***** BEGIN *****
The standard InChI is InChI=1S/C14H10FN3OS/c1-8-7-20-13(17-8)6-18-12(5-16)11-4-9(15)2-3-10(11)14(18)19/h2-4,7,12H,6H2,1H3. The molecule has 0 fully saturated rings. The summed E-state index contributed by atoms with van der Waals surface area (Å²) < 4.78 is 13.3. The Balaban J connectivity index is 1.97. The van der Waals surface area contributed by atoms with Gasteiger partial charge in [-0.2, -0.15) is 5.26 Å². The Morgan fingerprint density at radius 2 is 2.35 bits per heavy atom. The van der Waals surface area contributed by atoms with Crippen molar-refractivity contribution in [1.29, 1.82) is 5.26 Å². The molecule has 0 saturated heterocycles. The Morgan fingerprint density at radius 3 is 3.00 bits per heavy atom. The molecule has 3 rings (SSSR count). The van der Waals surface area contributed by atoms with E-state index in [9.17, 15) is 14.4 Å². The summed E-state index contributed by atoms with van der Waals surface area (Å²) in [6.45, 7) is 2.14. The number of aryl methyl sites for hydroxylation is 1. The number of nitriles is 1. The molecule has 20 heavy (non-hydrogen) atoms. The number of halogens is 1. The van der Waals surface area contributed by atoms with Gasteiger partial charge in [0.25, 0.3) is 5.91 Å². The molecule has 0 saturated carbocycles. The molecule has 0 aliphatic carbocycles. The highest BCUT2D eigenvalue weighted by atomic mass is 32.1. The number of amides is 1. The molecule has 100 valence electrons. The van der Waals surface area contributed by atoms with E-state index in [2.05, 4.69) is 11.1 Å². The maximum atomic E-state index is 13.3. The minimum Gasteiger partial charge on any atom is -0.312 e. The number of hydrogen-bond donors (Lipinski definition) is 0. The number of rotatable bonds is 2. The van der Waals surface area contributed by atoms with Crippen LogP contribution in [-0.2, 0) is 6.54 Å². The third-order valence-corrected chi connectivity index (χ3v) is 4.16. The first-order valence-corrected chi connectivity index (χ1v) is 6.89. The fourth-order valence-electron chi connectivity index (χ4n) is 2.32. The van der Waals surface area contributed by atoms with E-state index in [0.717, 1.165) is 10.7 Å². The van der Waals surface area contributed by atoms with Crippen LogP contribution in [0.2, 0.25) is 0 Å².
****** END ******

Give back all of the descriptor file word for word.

The standard InChI is InChI=1S/C14H10FN3OS/c1-8-7-20-13(17-8)6-18-12(5-16)11-4-9(15)2-3-10(11)14(18)19/h2-4,7,12H,6H2,1H3. The molecule has 0 fully saturated rings. The summed E-state index contributed by atoms with van der Waals surface area (Å²) < 4.78 is 13.3. The Balaban J connectivity index is 1.97. The van der Waals surface area contributed by atoms with Gasteiger partial charge in [-0.2, -0.15) is 5.26 Å². The Morgan fingerprint density at radius 2 is 2.35 bits per heavy atom. The van der Waals surface area contributed by atoms with Crippen molar-refractivity contribution in [1.29, 1.82) is 5.26 Å². The molecule has 0 saturated heterocycles. The Morgan fingerprint density at radius 3 is 3.00 bits per heavy atom. The molecule has 3 rings (SSSR count). The van der Waals surface area contributed by atoms with E-state index in [9.17, 15) is 14.4 Å². The summed E-state index contributed by atoms with van der Waals surface area (Å²) in [6.45, 7) is 2.14. The number of aryl methyl sites for hydroxylation is 1. The number of nitriles is 1. The molecule has 20 heavy (non-hydrogen) atoms. The number of halogens is 1. The van der Waals surface area contributed by atoms with Gasteiger partial charge in [0.25, 0.3) is 5.91 Å². The molecule has 0 saturated carbocycles. The molecule has 0 aliphatic carbocycles. The highest BCUT2D eigenvalue weighted by atomic mass is 32.1. The number of amides is 1. The molecule has 100 valence electrons. The van der Waals surface area contributed by atoms with E-state index in [2.05, 4.69) is 11.1 Å². The maximum atomic E-state index is 13.3. The minimum Gasteiger partial charge on any atom is -0.312 e. The number of hydrogen-bond donors (Lipinski definition) is 0. The number of rotatable bonds is 2. The van der Waals surface area contributed by atoms with Crippen LogP contribution in [-0.2, 0) is 6.54 Å². The third-order valence-corrected chi connectivity index (χ3v) is 4.16. The first-order valence-corrected chi connectivity index (χ1v) is 6.89. The fourth-order valence-electron chi connectivity index (χ4n) is 2.32. The van der Waals surface area contributed by atoms with E-state index in [0.717, 1.165) is 10.7 Å². The van der Waals surface area contributed by atoms with Crippen LogP contribution in [0.2, 0.25) is 0 Å².